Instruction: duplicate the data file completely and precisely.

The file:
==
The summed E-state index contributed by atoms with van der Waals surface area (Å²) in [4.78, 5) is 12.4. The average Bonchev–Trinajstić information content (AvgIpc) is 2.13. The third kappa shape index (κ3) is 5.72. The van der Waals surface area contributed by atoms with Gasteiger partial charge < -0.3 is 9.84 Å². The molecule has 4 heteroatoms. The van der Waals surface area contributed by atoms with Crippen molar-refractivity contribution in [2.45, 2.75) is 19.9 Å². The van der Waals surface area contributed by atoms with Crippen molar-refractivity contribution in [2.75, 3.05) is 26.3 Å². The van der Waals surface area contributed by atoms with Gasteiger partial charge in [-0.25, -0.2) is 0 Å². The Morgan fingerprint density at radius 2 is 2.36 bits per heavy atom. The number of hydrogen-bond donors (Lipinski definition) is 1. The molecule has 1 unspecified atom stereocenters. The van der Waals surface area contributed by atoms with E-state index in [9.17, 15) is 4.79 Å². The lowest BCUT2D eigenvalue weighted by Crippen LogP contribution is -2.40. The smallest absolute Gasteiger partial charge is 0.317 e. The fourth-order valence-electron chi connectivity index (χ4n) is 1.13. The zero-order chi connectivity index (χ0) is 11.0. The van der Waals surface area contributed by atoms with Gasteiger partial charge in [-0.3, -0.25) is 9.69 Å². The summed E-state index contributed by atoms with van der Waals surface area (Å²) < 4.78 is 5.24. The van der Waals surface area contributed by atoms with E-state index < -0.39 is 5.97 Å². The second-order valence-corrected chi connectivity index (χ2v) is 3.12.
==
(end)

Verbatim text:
The summed E-state index contributed by atoms with van der Waals surface area (Å²) in [4.78, 5) is 12.4. The average Bonchev–Trinajstić information content (AvgIpc) is 2.13. The third kappa shape index (κ3) is 5.72. The van der Waals surface area contributed by atoms with Gasteiger partial charge < -0.3 is 9.84 Å². The molecule has 4 heteroatoms. The van der Waals surface area contributed by atoms with Crippen molar-refractivity contribution in [2.45, 2.75) is 19.9 Å². The van der Waals surface area contributed by atoms with Crippen molar-refractivity contribution in [2.75, 3.05) is 26.3 Å². The van der Waals surface area contributed by atoms with Gasteiger partial charge in [-0.25, -0.2) is 0 Å². The Morgan fingerprint density at radius 2 is 2.36 bits per heavy atom. The number of hydrogen-bond donors (Lipinski definition) is 1. The molecule has 1 unspecified atom stereocenters. The van der Waals surface area contributed by atoms with E-state index in [9.17, 15) is 4.79 Å². The lowest BCUT2D eigenvalue weighted by Crippen LogP contribution is -2.40. The smallest absolute Gasteiger partial charge is 0.317 e. The fourth-order valence-electron chi connectivity index (χ4n) is 1.13. The zero-order chi connectivity index (χ0) is 11.0. The van der Waals surface area contributed by atoms with Gasteiger partial charge in [-0.3, -0.25) is 9.69 Å². The summed E-state index contributed by atoms with van der Waals surface area (Å²) < 4.78 is 5.24. The van der Waals surface area contributed by atoms with E-state index < -0.39 is 5.97 Å². The second-order valence-corrected chi connectivity index (χ2v) is 3.12.